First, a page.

European Market: Decreasing diesel vehicle sales, and the shift to EVs

Strengthened environmental regulations, the introduction of WLTP, and Brexit



Introduction of WLTP

Sales of new cars in Europe were affected by the WLTP (*Note), a new fuel consumption and emissions standard introduced in September 2018. Sales until August increased due to rush demand prior to implementation of the WLTP, but have since dropped due to concerns about price increases at the time of vehicle purchase. Type certifications for new cars requiring WLTP inspection to meet conditions closer to real world driving conditions compared to NEDC, the previous testing method, resulting in increased costs for automakers to conduct inspections. Though consumers are looking forward to fuel economy information closer to reality, they are also concerned about increased prices at the time of vehicle purchase.
(*Note) WLTP: Worldwide harmonized Light vehicles Test Procedure, NEDC: New European Driving Cycle

Strengthening of CO2 emissions regulations

In the EU, the battle continues to decide on the goals to reduce CO2 emissions leading up to 2030 on new vehicles sold within the region. Current regulations mandate CO2 emissions of 130g per 1km, which will be tightened to 95g/km starting in 2021. In November 2017, the European Commission announced the new proposed targets for CO2 emissions, with 2025 emissions required to be 15% lower than 2021, and 30% lower by 2030. In October 2018, the European Parliament introduced a plan to reduce emissions by 40% by 2030, and the EU Environment Council announced goals to reduce emissions by 15% by 2025, and 35% by 2030. The three parties aim to negotiate a finalized plan by the end of 2018. These significant emissions reduction targets are tied to reducing the environmental burden and increasing the availability and competitiveness of EVs, but the automotive industry is wary of overly strict goals being determined solely by political decisions.

Source: Created based on ACEA documents

Decreased sales of diesel vehicles

European automakers have responded to the EU’s strict emissions regulations by selling clean diesel vehicles with low CO2 emissions. Some reports indicate that the level of CO2 emissions in new vehicles sold in the EU increased in 2017, which was in part due to a decline in the sales of clean diesel vehicles. The sales ratio of diesel vehicles in Europe trended downwards in recent years, with Japanese automakers announcing the discontinuation and reduction of diesel vehicle sales in the European market. The three major German OEMs view clean diesel vehicles as essential to meeting the CO2 emissions regulations and will continue investing in diesel vehicles. Furthermore, if automakers withdraw from diesel vehicles, it may have a negative effect on employment in Europe. Also, a number of major German cities have implemented restrictions on the entry of diesel vehicles into those cities, and the German government announced measures for the replacement and retrofitting of older diesel vehicles in October 2018. Various automakers, including the German OEMs, are implementing replacement incentives for older diesel vehicles.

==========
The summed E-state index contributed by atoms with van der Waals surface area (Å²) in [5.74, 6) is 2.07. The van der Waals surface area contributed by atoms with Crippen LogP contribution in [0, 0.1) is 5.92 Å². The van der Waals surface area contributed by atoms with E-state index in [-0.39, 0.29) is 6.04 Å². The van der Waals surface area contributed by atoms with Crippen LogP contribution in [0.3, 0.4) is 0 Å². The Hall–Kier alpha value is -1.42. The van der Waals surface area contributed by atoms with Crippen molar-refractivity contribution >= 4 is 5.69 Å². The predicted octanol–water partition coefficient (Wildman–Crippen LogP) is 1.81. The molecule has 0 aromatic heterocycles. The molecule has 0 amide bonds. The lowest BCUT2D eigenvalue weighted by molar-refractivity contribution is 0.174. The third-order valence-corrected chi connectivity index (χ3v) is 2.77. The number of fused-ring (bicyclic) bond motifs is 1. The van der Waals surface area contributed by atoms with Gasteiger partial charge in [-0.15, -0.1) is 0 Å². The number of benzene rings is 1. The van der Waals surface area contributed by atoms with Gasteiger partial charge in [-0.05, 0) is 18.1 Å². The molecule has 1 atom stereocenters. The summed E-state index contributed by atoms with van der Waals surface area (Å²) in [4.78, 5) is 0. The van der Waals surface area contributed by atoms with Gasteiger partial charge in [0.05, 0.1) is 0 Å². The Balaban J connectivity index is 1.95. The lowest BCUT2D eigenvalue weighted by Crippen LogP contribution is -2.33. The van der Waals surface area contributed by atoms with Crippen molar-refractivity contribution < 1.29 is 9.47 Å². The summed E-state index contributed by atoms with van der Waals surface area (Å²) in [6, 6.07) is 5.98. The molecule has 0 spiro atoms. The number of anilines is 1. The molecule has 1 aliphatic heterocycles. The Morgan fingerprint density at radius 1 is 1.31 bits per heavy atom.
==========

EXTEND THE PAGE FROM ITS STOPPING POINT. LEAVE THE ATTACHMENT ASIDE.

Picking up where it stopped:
Shift to EVs

While the sale of EVs, which are expected to reduce the carbon footprint, is steadily increasing in the European market, the percentage of EVs that comprise the entire vehicle market in major countries such as Germany, France, and UK, is still at 5% or less (2017). However, there are exceptions to this situation, such as in Norway where the sales ratio of EVs is particularly high at roughly 40%, with various brands releasing BEVs and PHEVs primarily in the C- and D-Segments. The Norwegian government has set a goal to make all new vehicles by 2025 zero-emissions vehicles, and is actively promoting the introduction and popularization of EVs.


Regarding Brexit, where the U.K. is scheduled to exit the EU in March 2019, an agreement was reached between the U.K. and the EU in November 2018. However, many citizens in the U.K. oppose the agreement proposal, and the situation remains difficult, with many voicing concern for a no-deal Brexit. While new vehicle sales in the U.K. have remained high at a level of 2.5 million vehicles annually, as Brexit approaches, consumers have become less willing to spend, and vehicle sales have continued to trend downwards. Additionally, automakers with production facilities in the U.K. are hurriedly trying to counter a no-deal Brexit which would result in increased tariffs and customs procedures.


Related reports:
VW Group (Part 1) Europe: Introduction of new WLTP emissions test; drop in diesel vehicle demand (Nov. 2018)
U.S. trade policy and tariffs under the Trump administration (Sep. 2018)
2021-2030 CO2 regulations in Europe, backlash against diesel, and electrification (May 2018)
OEM Electrification Strategies: Acceleration of EV and PHV Lineup Expansion (Apr. 2018)
European market: Passenger vehicle sales exceed 15 million units, diesel vehicles drop below 50% (Sep. 2017)

<LMC Automotive report>
LMC Automotive European Passenger Car Sales Update (September 2018) (Oct. 2018)